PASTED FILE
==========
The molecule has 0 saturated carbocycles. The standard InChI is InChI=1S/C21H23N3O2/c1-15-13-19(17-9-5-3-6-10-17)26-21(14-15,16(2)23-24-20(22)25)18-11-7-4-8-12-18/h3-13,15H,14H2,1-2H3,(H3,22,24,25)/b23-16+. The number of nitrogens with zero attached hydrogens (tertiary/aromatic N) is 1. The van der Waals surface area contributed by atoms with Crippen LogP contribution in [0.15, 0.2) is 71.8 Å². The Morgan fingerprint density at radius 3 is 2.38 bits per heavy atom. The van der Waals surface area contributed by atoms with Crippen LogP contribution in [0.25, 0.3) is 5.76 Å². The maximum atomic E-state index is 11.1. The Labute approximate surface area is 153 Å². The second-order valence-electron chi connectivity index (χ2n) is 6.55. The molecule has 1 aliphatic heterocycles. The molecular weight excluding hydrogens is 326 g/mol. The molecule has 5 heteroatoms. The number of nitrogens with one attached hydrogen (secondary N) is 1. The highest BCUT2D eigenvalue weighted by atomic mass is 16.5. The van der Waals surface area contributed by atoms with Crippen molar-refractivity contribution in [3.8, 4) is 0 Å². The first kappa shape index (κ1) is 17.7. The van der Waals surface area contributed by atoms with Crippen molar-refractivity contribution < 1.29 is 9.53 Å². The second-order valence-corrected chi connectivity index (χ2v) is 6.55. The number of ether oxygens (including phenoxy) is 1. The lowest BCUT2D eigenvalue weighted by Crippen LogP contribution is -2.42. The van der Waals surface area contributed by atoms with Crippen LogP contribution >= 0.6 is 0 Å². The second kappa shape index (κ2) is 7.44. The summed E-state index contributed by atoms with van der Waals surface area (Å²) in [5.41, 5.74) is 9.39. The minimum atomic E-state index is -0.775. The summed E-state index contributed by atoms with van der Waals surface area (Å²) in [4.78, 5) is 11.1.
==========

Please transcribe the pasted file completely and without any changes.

The molecule has 0 saturated carbocycles. The standard InChI is InChI=1S/C21H23N3O2/c1-15-13-19(17-9-5-3-6-10-17)26-21(14-15,16(2)23-24-20(22)25)18-11-7-4-8-12-18/h3-13,15H,14H2,1-2H3,(H3,22,24,25)/b23-16+. The number of nitrogens with zero attached hydrogens (tertiary/aromatic N) is 1. The van der Waals surface area contributed by atoms with Crippen LogP contribution in [0.15, 0.2) is 71.8 Å². The Morgan fingerprint density at radius 3 is 2.38 bits per heavy atom. The van der Waals surface area contributed by atoms with Crippen LogP contribution in [0.25, 0.3) is 5.76 Å². The maximum atomic E-state index is 11.1. The Labute approximate surface area is 153 Å². The second-order valence-electron chi connectivity index (χ2n) is 6.55. The molecule has 1 aliphatic heterocycles. The molecular weight excluding hydrogens is 326 g/mol. The molecule has 5 heteroatoms. The number of nitrogens with one attached hydrogen (secondary N) is 1. The highest BCUT2D eigenvalue weighted by atomic mass is 16.5. The van der Waals surface area contributed by atoms with Crippen molar-refractivity contribution in [3.8, 4) is 0 Å². The first kappa shape index (κ1) is 17.7. The van der Waals surface area contributed by atoms with Crippen molar-refractivity contribution < 1.29 is 9.53 Å². The second-order valence-corrected chi connectivity index (χ2v) is 6.55. The number of ether oxygens (including phenoxy) is 1. The lowest BCUT2D eigenvalue weighted by Crippen LogP contribution is -2.42. The van der Waals surface area contributed by atoms with Crippen LogP contribution >= 0.6 is 0 Å². The second kappa shape index (κ2) is 7.44. The summed E-state index contributed by atoms with van der Waals surface area (Å²) in [5.41, 5.74) is 9.39. The minimum atomic E-state index is -0.775. The summed E-state index contributed by atoms with van der Waals surface area (Å²) in [4.78, 5) is 11.1.